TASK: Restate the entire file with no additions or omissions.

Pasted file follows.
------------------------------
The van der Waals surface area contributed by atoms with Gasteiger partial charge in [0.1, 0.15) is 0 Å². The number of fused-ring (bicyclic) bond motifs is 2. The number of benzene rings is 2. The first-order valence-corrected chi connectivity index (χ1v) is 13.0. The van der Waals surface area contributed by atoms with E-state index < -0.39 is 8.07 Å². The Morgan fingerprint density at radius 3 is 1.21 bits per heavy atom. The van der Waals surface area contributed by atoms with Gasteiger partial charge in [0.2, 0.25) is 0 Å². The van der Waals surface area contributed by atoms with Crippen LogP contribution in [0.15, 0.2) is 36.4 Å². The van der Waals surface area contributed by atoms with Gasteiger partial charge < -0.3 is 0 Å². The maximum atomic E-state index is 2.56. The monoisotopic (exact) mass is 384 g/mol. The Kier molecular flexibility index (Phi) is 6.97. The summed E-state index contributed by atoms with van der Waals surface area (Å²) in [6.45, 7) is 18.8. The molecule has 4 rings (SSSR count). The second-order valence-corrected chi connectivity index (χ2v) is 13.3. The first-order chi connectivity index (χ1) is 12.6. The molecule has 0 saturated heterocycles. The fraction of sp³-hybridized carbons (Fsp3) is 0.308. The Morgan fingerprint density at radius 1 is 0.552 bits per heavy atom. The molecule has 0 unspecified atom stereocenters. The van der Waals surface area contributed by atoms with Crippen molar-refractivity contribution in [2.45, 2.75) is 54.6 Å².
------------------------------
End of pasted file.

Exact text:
The van der Waals surface area contributed by atoms with Gasteiger partial charge in [0.1, 0.15) is 0 Å². The number of fused-ring (bicyclic) bond motifs is 2. The number of benzene rings is 2. The first-order valence-corrected chi connectivity index (χ1v) is 13.0. The van der Waals surface area contributed by atoms with E-state index < -0.39 is 8.07 Å². The Morgan fingerprint density at radius 3 is 1.21 bits per heavy atom. The van der Waals surface area contributed by atoms with Gasteiger partial charge in [0.2, 0.25) is 0 Å². The van der Waals surface area contributed by atoms with Crippen LogP contribution in [0.15, 0.2) is 36.4 Å². The van der Waals surface area contributed by atoms with Gasteiger partial charge < -0.3 is 0 Å². The maximum atomic E-state index is 2.56. The monoisotopic (exact) mass is 384 g/mol. The Kier molecular flexibility index (Phi) is 6.97. The summed E-state index contributed by atoms with van der Waals surface area (Å²) in [6.45, 7) is 18.8. The molecule has 4 rings (SSSR count). The second-order valence-corrected chi connectivity index (χ2v) is 13.3. The first-order chi connectivity index (χ1) is 12.6. The molecule has 0 saturated heterocycles. The fraction of sp³-hybridized carbons (Fsp3) is 0.308. The Morgan fingerprint density at radius 1 is 0.552 bits per heavy atom. The molecule has 0 unspecified atom stereocenters. The van der Waals surface area contributed by atoms with Crippen molar-refractivity contribution in [2.45, 2.75) is 54.6 Å².